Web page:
Friday, April 2, 2010

A debt financed economy (US)

Heres some takeaways from firms who suffered pain, good to learn from mistakes from them. Alot of them underestimated the impact of the structural issues and either went in too early or did not hedge. The developed economy was running on benign monetary policies, budget deficits and bullish views on assets. This has manifested itself into stratospheric levels of debt in 3 forms:
  • Corporate - Firms doing LBOs - $430 b in 2007 with ev/ebitda of 6-9x being common. Such firms will need to recap in 2010 and years to come. Maturities will come in 2012 and mostly 2013-14.
  • Real estate - The bubbly view on assets also hit properties. It did not help that residential mortgages increased dramatically from US2.3 to 3..3 tr in 2004-07 (13% cagr). Securitization market grew US400 to 800b (25% cagr) in the same period. This led many to believe the large institutional cash to invest, low rates environment and the insufficient supply outlook was real. Cap rates were compressed from 9 to 4+%. 
  • In 2009, only 40% of commercial CMBS issued post 2002 have matured and US900b will come due in the nest 3 years. Most of this will come from savings banks and institutions. On maturity, banks and CMBS trusts will then choose to either foreclose, restructure or roll over.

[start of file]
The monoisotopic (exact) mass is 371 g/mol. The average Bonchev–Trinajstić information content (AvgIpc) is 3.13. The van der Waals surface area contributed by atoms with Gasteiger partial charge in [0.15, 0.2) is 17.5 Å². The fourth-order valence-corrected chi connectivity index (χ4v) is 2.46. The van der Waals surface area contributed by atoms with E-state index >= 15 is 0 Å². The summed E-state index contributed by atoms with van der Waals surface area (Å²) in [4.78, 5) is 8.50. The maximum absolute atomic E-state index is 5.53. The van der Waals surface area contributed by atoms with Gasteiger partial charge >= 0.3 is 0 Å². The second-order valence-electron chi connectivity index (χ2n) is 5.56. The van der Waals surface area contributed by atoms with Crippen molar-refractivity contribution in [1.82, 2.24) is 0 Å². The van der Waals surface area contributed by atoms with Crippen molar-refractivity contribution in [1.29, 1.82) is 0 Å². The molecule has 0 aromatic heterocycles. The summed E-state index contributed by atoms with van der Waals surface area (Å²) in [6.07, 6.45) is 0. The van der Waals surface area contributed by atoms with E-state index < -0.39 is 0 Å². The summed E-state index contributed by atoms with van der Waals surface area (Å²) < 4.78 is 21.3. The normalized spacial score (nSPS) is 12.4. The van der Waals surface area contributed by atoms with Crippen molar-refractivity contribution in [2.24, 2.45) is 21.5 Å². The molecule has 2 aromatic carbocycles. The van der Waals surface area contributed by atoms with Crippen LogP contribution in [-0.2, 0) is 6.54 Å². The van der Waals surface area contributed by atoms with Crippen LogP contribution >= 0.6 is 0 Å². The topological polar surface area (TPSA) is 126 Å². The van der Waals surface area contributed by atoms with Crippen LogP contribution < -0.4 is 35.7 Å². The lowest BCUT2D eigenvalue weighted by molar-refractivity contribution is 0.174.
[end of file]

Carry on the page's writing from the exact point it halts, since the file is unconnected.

• Sovereign - US, UK, Japan and Eurozone have collectively US 25.9 tr in sovereign debt including T bills and directly issued central government debt. Most countries with exception of UK over relied on short to medium term funding and 62% of the debt (US 16 tr)will come due in 2014. 
  • This will compete with the LBO and CRE refinancing. Governments can do 3 things, improve GDP, cut outflows or simply inflate their way out. First 2 will mean long recovery, higher taxes, less incentives. Printing money does not apply to weaker Eurozone nations. Inflation will solve the issue and yet raises rates for future debt issuances, however it will not completely eliminate the debt issue, especially to comply with the Maastricht treaty of 60% debt to GDP levels by 2032.

Japan seems to be in quite some situation, I'll see what I can contribute here in the next posts.

The early part of the coming decade, we will do fine with low rates and improving confidence and operations across industries. So we can definitely see rising utilization, improving inventory cycles and perhaps even opening debt capital markets. However, in the long run, rates will make a even stronger comeback in a bid to curb inflationary pressures and to avoid a irrational transfer of benefit from the prudent saver to the leveraged consumer.



The giant spending spree must come to an end sometime.

Post a Comment